Four Components of Retirement Planning

Paul FennerCase Studies

Retirement planning, TAMMA Capital

While many of us diligently save each month in an employer-sponsored retirement plan such as a 401(k) or 403(b) or an IRA option such as a Traditional or ROTH, do we understand what we are saving for?

While everyone will have their unique answer to this question and personal goals, we are all likely trying to achieve four common goals within our retirement plan, which are;

  • Lifestyle
  • Longevity
  • Legacy
  • Liquidity

Let me break down precisely what I am referring to with these goals.

Retirement planning 1 -  - Four Components of Retirement Planning | Tamma Capital


The primary goal for most people is to maximize their spending.  You want to accomplish this so that you can continue to spend at a level that affords you the lifestyle you were accustomed to during your working years.  Meaning spending during retirement remains consistent and sustainable without any drastic reductions, no matter how long retirement may last.


Longevity is likely the most fundamental risk regarding retirement planning only because no one knows how long we may live.  However, to the best of our abilities, we want to ensure we have enough money to make it to the end.  Here are some fascinating stats regarding life expectancies;

  • A healthy male who reaches age 65 has a 50% chance of living beyond 85 and a 25% chance of living beyond 92
  • A healthy female who reaches age 65 has a 50% chance of living beyond 88 and a 25% chance of living beyond 94
  • A healthy couple who reaches age 65 has a 50% chance of living beyond 92 and a 25% chance of living beyond 97

A long life can be wonderful, but it can also be costly. 


The U.S. is about to undertake the most significant transfer of wealth from one generation to the next as the Baby Boomers begin to retire and make plans to leave behind their estates.  For some, this is of crucial importance to them personally as grandparents want to help fund education plans and even help their children with homeownership, not to mention a variety of other philanthropic causes.


As we try to build emergency cash reserves as part of a balanced wealth management plan today, maintaining a sufficient reserve amount for unexpected contingencies during your retirement years is crucial.  When you couple not knowing how long you may live with not knowing how your investments may perform, even the smallest of unexpected financial expenses could wreak havoc on your overall retirement plan

Actionable Steps & Savings Vehicles to Turn Goals into Reality

Now that you have a baseline of your goals, how do you turn those goals into reality?  Below are a few actionable steps to build a retirement plan.

Retirement income optimization -  - Four Components of Retirement Planning | Tamma Capital
  • Social Security: Benefits are based on the highest 35 years of earnings.  Every year a person delays claiming, benefits increase by approximately 7% (delaying from age 62 to 70 results in a cumulative 76% increase).  Couples should explore what their most effective claiming strategy would be.
  • Pension: If eligible to receive a pension, speak to human resources about potential benefits, including if there is an option for a survivor benefit.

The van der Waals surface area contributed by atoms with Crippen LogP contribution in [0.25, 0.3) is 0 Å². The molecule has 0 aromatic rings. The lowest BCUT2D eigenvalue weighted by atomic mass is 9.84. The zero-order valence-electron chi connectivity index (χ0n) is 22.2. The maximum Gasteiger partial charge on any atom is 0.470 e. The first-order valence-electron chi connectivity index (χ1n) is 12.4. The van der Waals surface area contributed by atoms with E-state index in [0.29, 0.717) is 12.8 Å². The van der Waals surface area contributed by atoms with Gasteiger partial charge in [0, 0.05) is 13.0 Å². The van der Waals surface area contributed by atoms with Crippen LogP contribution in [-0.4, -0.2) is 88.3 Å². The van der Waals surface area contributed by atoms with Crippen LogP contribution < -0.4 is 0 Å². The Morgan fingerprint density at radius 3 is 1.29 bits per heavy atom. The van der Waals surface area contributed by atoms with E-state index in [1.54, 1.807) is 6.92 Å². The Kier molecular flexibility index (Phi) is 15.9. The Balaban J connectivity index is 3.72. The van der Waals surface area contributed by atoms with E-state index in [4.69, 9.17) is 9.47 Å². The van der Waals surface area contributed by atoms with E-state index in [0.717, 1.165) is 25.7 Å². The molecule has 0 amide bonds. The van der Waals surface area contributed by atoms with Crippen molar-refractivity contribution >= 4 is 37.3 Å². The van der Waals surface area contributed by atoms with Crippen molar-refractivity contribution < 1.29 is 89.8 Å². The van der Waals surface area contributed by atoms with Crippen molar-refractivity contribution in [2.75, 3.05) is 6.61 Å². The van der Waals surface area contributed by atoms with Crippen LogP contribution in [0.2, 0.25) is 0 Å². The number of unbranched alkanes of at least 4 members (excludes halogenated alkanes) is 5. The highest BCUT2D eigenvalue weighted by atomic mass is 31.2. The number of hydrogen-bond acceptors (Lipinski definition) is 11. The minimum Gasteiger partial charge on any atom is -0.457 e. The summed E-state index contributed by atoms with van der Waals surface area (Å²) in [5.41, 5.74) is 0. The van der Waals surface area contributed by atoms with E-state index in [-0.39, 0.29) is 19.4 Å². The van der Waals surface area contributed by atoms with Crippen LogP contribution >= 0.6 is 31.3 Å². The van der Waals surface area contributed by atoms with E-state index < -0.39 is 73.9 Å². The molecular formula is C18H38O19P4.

• 401(k) Plans (and similar workplace retirement plans): Up to $18,500 per year plus an additional $6,000 catch-up contribution for those age 50 or older can be contributed annually (based on 2018 limits).  If an employer match is available, try to contribute enough to receive the match even if you cannot save the maximum $18,500 / $24,500.
  • Traditional IRAs: Dollars contributed to a traditional individual retirement account can be tax-deductible if you fall within certain income levels.  Mandatory withdrawals (RMDs) start at age 72 and are taxed at ordinary income rates.
  • Roth IRAs: Contributions are made with after-tax dollars, but withdrawals are not taxed.  Plus, no withdrawals are required for the account owner.  To contribute to a ROTH, you must be under certain income thresholds.
  • Health Savings Accounts: Like Roth IRAs, contributions are made with after-tax dollars, but withdrawals are not required for the account owner.  Withdrawals are tax-free if used to pay for qualified medical expenses.
  • Housing: Downsizing your house and moving to a less expensive area frees up cash and reduces expenses.  The first $500,000 in capital gains on the sale of a married couple’s home is not taxed if basic requirements are met.  If you plan to stay in your existing house throughout retirement (or at least most of it), a reverse mortgage can provide a stream of income.
  • Work Longer: Postponing retirement gives you more years to save, creates more time for your savings to grow, and reduces the time your savings must last.  Once in retirement, working part-time can provide supplemental income even if it means that more of your Social Security benefits are taxed.
  • Taxable Accounts: Money saved in bank and traditional brokerage accounts is part of your cumulative wealth.  Even if you have it mentally budgeted to pay for other things, these savings should not be ignored when funding retirement expenses.

Taking The First Next Step

If you are struggling to take that first step in the retirement planning process, understand what these four goals mean to you, and review what actionable steps you can take to help get you started.  Remember that the first step in building a wealth management plan is likely the hardest.  However, by developing a vision of what success looks like and knowing what you want to accomplish, you can and probably will make this journey extraordinarily rewarding.

For questions about wealth planning and asset management topics, do not hesitate to contact me to find out what options may be best for your family.